With governments increasingly unwilling to contribute funds, UNICEF is gambling that it can entice more than half a billion additional dollars from private individuals and multinational corporate partners over the next three years — and rebrand itself as a different kind of 21st Century global child welfare agency in the process.
Rather than quaint card sales and local fundraisers — most of which have been phased out or sidelined — the U.N. child agency is placing an ever-higher emphasis on “multi-year, integrated corporate partnerships,” with companies and international foundations, coordinated lobbying (in U.N.-speak known as “advocacy”) in political capitals around global UNICEF goals, and “fundraising from major individual donors.”
In order to meet those goals, UNICEF intends to walk and talk more like what it has already become: one of the world’s biggest charitable businesses, with a “universal mandate for all the world’s children, a strong brand, and a global presence,” as an internal strategy document puts it.
Along with its ambitions comes a big sell.
In order to “maximize revenue from the private sector for UNICEF programs,” the agency will focus private fundraising resources “on the markets with the highest growth potential” — an agency spokesperson clarified that to mean greater emphasis on fast-growing emerging markets particularly in Asia and Latin America.
In these areas, as a UNICEF fundraising document puts it, the focus will be on “capturing market share through aggressive acquisition of pledge donors.”
Translation: UNICEF will push individual middle-class givers to sign up for long-term pledges rather than individual contributions, and “more than double gross revenue over the next four years.”
In wealthier, more established markets, the heightened focus is on big check-writing individuals “defined as those giving or with the potential to give at least $100,000 per year.”
Not to be neglected are the soon-to-be-dead. UNICEF intends to “build on a sizeable database of UNICEF supporters in the many countries with increasingly wealthy ageing populations who will be “invited to leave a legacy to UNICEF” — meaning write the agency into their wills. “Returns can be expected beyond the 2014-2017 period, “a strategy document notes.
As for big business itself, the agency will look for corporate partnerships with “higher revenue potential,” while “favoring and encouraging those partnerships that generate quality revenue.”
At the same time, “UNICEF will leverage partnerships for their value beyond cash revenue,” which will include “promotion and advancement of “child rights in business practices and beyond,” as well as “reaching new audiences with UNICEF messaging, acquiring new donors, and building the profile and value of the UNICEF brand.” Private foundations will get similar treatment, for similar aims.
Along with the direct fundraising will come many more exhortations around the world to “influence decision makers to support and implement actions that contribute to the fulfillment of children’s rights,” as UNICEF defines them. UNICEF hopes to develop a new “bridging framework” to “implement global [fundraising] strategies at the national level.”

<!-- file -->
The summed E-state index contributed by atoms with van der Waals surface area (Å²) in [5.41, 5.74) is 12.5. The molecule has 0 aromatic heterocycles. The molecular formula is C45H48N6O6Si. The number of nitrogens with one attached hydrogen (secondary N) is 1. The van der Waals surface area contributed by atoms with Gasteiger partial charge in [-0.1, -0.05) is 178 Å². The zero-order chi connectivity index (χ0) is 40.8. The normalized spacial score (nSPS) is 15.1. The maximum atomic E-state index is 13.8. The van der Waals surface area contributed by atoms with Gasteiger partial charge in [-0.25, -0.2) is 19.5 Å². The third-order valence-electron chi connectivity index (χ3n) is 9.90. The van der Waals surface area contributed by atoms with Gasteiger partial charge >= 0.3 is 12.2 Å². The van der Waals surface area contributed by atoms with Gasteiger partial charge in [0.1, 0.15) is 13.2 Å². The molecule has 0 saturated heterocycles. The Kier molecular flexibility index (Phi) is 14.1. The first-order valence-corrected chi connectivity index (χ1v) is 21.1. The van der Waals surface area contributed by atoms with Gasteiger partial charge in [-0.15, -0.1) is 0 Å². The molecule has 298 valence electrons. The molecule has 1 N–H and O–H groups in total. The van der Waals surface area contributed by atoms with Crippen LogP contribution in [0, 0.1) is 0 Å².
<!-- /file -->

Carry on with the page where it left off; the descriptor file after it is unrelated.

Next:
All in all, the agency projects that its new techniques will bring in about $1.25 billion from the global private sector this year, a tally that it expects could rise to $1.75 billion a year by 2017, a 40 percent hike.
That money, and much more, is needed to meet a hyper-ambitious UNICEF strategic plan which went into effect last year, and which calls for UNICEF to gather some $18.7 billion for its programs and bureaucratic spending between 2014 and 2017.
That is an average of $4.7 billion a year during the four years, and a 20 percent increase over the previous four year period--in the midst of widespread global economic weakness, especially in Western Europe and Japan.
UNICEF also plans to stow another $8 billion in specially designated trust funds over the same period — about double what it put into the funds between 2010 and 2013.
UNICEF’s expanded private-sector fundraising ambitions were specifically reviewed and endorsed last week during a three-day session of the agency’s 36-member executive board — the U.S. is a member — which ended Feb. 5.
At the same session, board members got a slightly more jaundiced view of UNICEF’s fundraising efforts in reports by the U.N.’s external Board of Auditors, and a special financial watchdog committee of the U.N. General assembly, known as the Advisory Committee on Administrative and Budgetary Questions, or ACABQ.
In those documents — which only covered UNICEF activities in 2013 — the auditors noted that despite strenuous UNICEF efforts, the national committees of the organization which do most of the current fundraising still retain an average of 24 percent of their proceeds for their own use, and in rare cases up to “more than 100 percent.”
The independent Board of Auditors also noted in their report that “UNICEF has not analyzed why the expenses of its country offices’ private sector fundraising activities vary so greatly, nor has it sought opportunities to enhance the efficiency and effectiveness of such activities.”
The auditors further observed that among local contractors who actually carried out UNICEF’s humanitarian programs, many lacked “performance assessments” analyzing how well they did their jobs, or their capacity to even try. Nor, they noted, did UNICEF require that its country offices carry out such assessments.
UNICEF managers say that they will develop a “simplified assessment tool” to “assist” its offices in doing that — sometime before the end of June 2015. The management response said nothing about making that assessment mandatory.